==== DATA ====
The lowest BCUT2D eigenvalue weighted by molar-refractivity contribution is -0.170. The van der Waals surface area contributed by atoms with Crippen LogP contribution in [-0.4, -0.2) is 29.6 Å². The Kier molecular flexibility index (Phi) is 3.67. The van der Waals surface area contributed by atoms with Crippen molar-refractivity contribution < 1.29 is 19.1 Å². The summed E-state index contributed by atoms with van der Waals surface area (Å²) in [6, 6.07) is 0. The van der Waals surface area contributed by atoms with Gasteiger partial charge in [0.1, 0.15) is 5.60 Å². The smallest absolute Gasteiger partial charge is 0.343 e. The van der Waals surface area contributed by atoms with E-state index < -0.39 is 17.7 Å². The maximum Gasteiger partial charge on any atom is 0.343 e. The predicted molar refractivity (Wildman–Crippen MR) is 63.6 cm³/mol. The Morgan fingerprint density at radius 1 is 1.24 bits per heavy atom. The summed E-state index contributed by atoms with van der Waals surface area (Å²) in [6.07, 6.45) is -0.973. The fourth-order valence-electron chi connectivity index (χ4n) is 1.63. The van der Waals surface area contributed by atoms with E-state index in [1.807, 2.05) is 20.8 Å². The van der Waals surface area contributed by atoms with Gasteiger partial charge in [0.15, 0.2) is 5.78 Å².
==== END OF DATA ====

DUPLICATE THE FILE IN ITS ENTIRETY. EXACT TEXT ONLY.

The lowest BCUT2D eigenvalue weighted by molar-refractivity contribution is -0.170. The van der Waals surface area contributed by atoms with Crippen LogP contribution in [-0.4, -0.2) is 29.6 Å². The Kier molecular flexibility index (Phi) is 3.67. The van der Waals surface area contributed by atoms with Crippen molar-refractivity contribution < 1.29 is 19.1 Å². The summed E-state index contributed by atoms with van der Waals surface area (Å²) in [6, 6.07) is 0. The van der Waals surface area contributed by atoms with Gasteiger partial charge in [0.1, 0.15) is 5.60 Å². The smallest absolute Gasteiger partial charge is 0.343 e. The van der Waals surface area contributed by atoms with E-state index < -0.39 is 17.7 Å². The maximum Gasteiger partial charge on any atom is 0.343 e. The predicted molar refractivity (Wildman–Crippen MR) is 63.6 cm³/mol. The Morgan fingerprint density at radius 1 is 1.24 bits per heavy atom. The summed E-state index contributed by atoms with van der Waals surface area (Å²) in [6.07, 6.45) is -0.973. The fourth-order valence-electron chi connectivity index (χ4n) is 1.63. The van der Waals surface area contributed by atoms with E-state index in [1.807, 2.05) is 20.8 Å². The van der Waals surface area contributed by atoms with Gasteiger partial charge in [0.15, 0.2) is 5.78 Å².